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Full Steam Ahead: Reflections on the Impact of the First Steamboat on the Ohio River, 1811-2011, edited by Rita Kohnsubmitted by Luke
Two hundred years ago, citizens of Louisville awoke to the shrill blasts of the New Orleans, the first steamship to sail the Ohio River. At the time, many waterfront dwellers thought that the great comet of 1811 had fallen to earth and landed in the river. Instead it was the beginning of a brand new way of life for the people of Louisville and the Ohio Valley, one that was driven by steam. This story has been documented in the new book, Full Steam Ahead, edited by Rita Kohn and published by the Indiana Historical Society Press, with support from the Rivers Institute at Hanover College.
It can be argued that the steamboat has had the greatest impact upon the development of Louisville and the greater Ohio Valley than any other innovation of the past two hundred years. This collection chronicles this impact, exploring the rise and development of river boats, river life, and river culture over the past two centuries. Several local authors have contributed to this book, including Rick Bell, who wrote “The Era of Town Building Below the Falls,” a history of the development of Portland, Shippingport, and the Louisville-Portland Canal. Two Portland residents are included in this volume, Jack E. Custer, who wrote the article “A Synoptic History of Towboating and Its Origins,” and Susan M. Custer, who wrote “Steamboat Music.” Other articles include a discussion of the impact of the steam ship on black urban life in the Ohio Valley. Another article focuses on the effects that paddle boats had on the colonization of the area, as it opened up the lower Ohio Valley and the western territories to a far greater number of settlers and immigrants.
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I was recently asked “Why do you read fiction.” My first reaction is that it entertains me and that is absolutely true as I have spent many hours being entertained by novels. After some thought I realized that I like that fiction often leads me to seek out more information on a topic, place or person l, especially when it is historical fiction. This is how I became interested in Frank Lloyd Wright.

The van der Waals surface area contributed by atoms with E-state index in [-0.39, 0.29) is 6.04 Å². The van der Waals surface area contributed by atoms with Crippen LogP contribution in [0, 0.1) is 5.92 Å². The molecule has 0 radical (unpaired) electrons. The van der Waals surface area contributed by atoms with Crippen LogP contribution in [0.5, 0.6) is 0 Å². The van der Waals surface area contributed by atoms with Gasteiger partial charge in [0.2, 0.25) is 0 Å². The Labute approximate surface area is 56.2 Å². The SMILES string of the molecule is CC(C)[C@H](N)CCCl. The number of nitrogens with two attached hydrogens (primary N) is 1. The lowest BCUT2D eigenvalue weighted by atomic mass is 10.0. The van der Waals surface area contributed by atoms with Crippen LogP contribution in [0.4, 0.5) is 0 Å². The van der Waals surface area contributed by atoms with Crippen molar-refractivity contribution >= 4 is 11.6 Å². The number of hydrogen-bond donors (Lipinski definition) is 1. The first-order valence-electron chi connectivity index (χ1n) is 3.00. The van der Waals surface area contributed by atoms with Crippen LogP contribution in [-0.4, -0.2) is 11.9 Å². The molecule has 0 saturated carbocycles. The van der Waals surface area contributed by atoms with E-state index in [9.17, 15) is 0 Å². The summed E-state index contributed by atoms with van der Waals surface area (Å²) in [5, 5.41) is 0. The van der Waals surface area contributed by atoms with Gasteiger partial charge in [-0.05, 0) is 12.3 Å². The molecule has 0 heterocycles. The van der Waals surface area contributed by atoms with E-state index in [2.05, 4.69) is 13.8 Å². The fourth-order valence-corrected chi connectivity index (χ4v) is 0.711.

It all started with Loving Frank by Nancy Horan. Prior to reading this book, the extent of my knowledge of Wright was that he was a famous architect and that my husband had a slight fascination with his work. Reading the fictional representation of Wright’s relationship with Mamah Borthwick Cheney and the initial building of Taliesin, Wright’s home outside of Spring Green, Wisconsin, left me wanting to know more about Frank Lloyd Wright, the man and the architect.
I immediately checked out filmmaker, Ken Burn’s documentary on Wright, Frank Lloyd Wright, from the library’s DVD collection. My husband encouraged by my interest suggested places to tour.
On a trip to Chicago, we visited the suburb of Oak Park and toured the Frank Lloyd Wright Home and Studio, Wright's private residence and workplace during his early career. Take an armchair tour with The Oak Park Home and Studio of Frank Lloyd Wright by Ann Abernathy.